Author: Jonathon Welton

One of my most frequently asked questions is “What Bible Translation do you use or recommend?”

I get this question in my inbox at least once a week. So here is some helpful info.

All English translations of the Bible are wrong. They are just wrong in different ways.

When I speak in Mexico, I could have 50 different translators and each one would translate what I am saying in English into Spanish with a different choice of words, inflection, tone, flare, animation, etc.

The same is true of Bible translations.

Keeping this in mind, we must hold our “favorite” Bible version loosely; otherwise we idolize the translation over the original manuscripts, which is foolish.

Also people seem to be looking for the “perfect” translation, which there is no such thing.

The Classic: KJV

The Good ole’ classic, now available everywhere, literally my local dollar store carries KJV Bibles. Since 1611 these have been the standard and can be found placed by the Gideon’s in every hotel across America and every pew bench in the deep South (i.e. Georgia, Alabama, Arkansas, Mississippi). We are all familiar with this Bible, it is the one our grandparents used. It is the one that sounds like Shakespeare wrote it.

The KJV should be honored for its contribution to Church history. It also is not a good Bible for study and those that claim it is the best or only true translation of the original manuscripts are very misinformed. If you are coming out of that form of bondage and need more help see: Living and Dying with the KJV by Harold Eberle (

The slightly updated: NKJV

Personally I grew up reading and memorizing from the NKJV. It is fundamentally a cultural update to the original KJV. It has removed lingo that we no longer use in common speech: Thee, thou, shalt, wilt, etc. It is a helpful step in the right direction, but contains many of the same translation errors as the KJV.

Congregation/Reader friendly: NIV, ESV, NLT

Nowadays, I preach using the NIV, as it has become the third most dominant Bible used behind the KJV and the NKJV. The Idea behind the NIV and the ESV is that they are very user friendly. They are some of the best for easy/accurate reading. The NIV translates the Greek sentences “Thought for thought” rather than “Word for Word.” This gives it a smooth feel because you are getting the thought that the original author was trying to convey (hopefully).

CORRECTION:* I have moved the NLT to this section, rather than having it under the “Paraphrase” section. Apparently I was mistaken regarding this translation. I received the following email:

“I would suggest that the New Living Translation is in fact a thought-for-thought translation, created by over 90 Greek and Hebrew scholars working together. I don’t believe it fits the description of a “paraphrase” – which is why we did a matchup to the Greek and Hebrew (see for the New Testament for now).”

– Sean H. Member of the NLT Editorial Team

Paraphrase: The Message, God’s Word, Cotton Patch Gospel

By far the easiest Bibles to read are paraphrases. These are not translations. Essentially if I said, “What Jesus is saying here is He loves everybody in the whole world and if you believe in Him you will be saved” then I would have just paraphrased John 3:16. It is the “Impression for impression” version of the Bible.  This can be helpful but is rarely useful for in depth study.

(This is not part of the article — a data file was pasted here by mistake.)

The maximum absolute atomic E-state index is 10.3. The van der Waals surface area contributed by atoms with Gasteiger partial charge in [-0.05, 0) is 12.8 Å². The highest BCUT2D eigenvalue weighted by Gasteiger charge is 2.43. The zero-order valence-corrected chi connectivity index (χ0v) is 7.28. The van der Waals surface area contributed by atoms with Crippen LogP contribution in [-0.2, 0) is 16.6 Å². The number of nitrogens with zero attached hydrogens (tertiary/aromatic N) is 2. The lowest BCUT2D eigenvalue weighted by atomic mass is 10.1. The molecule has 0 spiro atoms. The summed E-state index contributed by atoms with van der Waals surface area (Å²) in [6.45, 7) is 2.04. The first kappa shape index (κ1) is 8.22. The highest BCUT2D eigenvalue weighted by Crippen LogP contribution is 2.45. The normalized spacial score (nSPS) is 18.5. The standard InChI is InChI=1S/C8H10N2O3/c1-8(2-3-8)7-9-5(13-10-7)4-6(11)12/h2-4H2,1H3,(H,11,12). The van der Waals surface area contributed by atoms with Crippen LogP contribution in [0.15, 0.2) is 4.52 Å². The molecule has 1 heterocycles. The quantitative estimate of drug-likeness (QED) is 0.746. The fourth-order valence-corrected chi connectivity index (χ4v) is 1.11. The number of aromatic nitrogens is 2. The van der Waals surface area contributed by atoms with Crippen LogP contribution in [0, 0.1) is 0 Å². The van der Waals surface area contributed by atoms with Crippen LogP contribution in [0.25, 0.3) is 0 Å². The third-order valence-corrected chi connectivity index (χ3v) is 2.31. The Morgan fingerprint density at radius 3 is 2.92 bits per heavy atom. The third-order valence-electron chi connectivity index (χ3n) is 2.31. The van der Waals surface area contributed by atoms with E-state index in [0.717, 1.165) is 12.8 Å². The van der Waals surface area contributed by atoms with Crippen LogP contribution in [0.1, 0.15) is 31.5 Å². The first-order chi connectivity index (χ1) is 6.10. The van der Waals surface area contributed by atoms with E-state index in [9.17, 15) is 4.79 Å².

The long edition of the Bible: The Amplified

The concept behind the Amplified is that many English words could be used to convey the meaning of the Greek root word. Rather than picking just one English word to convey the meaning, Amplified includes multiple options, this gives a richer and fuller sense. It can be very helpful in study situations.

The Watchman Nee/Witness Lee Bible: The Recovery Bible

I used to be the biggest Nee fan, yet I have come to understand how much his writing is influenced by Gnostic Dualism and I no longer put as much weight upon his perspective. I don’t use this version and would recommend against it.

Big Name Bibles: CI Scofield, Darby, Dake, MacArthur, Ryrie, Hagee

These versions of the Bible have study notes from the aforementioned “big names”. This gives people a sense of authority and accuracy. The problem is that the commentaries in these version have as many errors as there are words! Being filled with Dispensationalism and Cessationism, I would absolutely not use such a distorted commentary for real study. (Come on Jonathan, tell us what you really think?)

Verb Tenses: NASB, Kenneth Wuest

One of the largest flaws of all the previously mentioned translations so far is the inaccurate verb tenses. There are places in the New Testament that speak of how Christ has accomplished certain things on our behalf (past tense) which the KJV, NKJV, NIV, ESV, will all use present tenses which cause it to seem like Jesus didn’t accomplish it yet.

NASB and the Kenneth Wuest translations are very careful to get the verb tenses correct. They are excellent for study use.

Literal Translation: Youngs, Weymouth

Although these are very choppy, they are extremely useful for in depth research. When you want to see how the most literal translation of the greek would read in the English, it is time to consult a Literal Translation. By far the most known are the Youngs and Weymouth Literal Translations.

So I preach from the NIV, but I consult many when I am studying. If I am going to study out a passage in multiple translations, I don’t have a shelf full of Bibles like many pastors do. I simply go to and use their “Parallel” program to look at 20 Bibles in a matter of seconds for free.

I hope this has been helpful. Bless you.

Jonathan Welton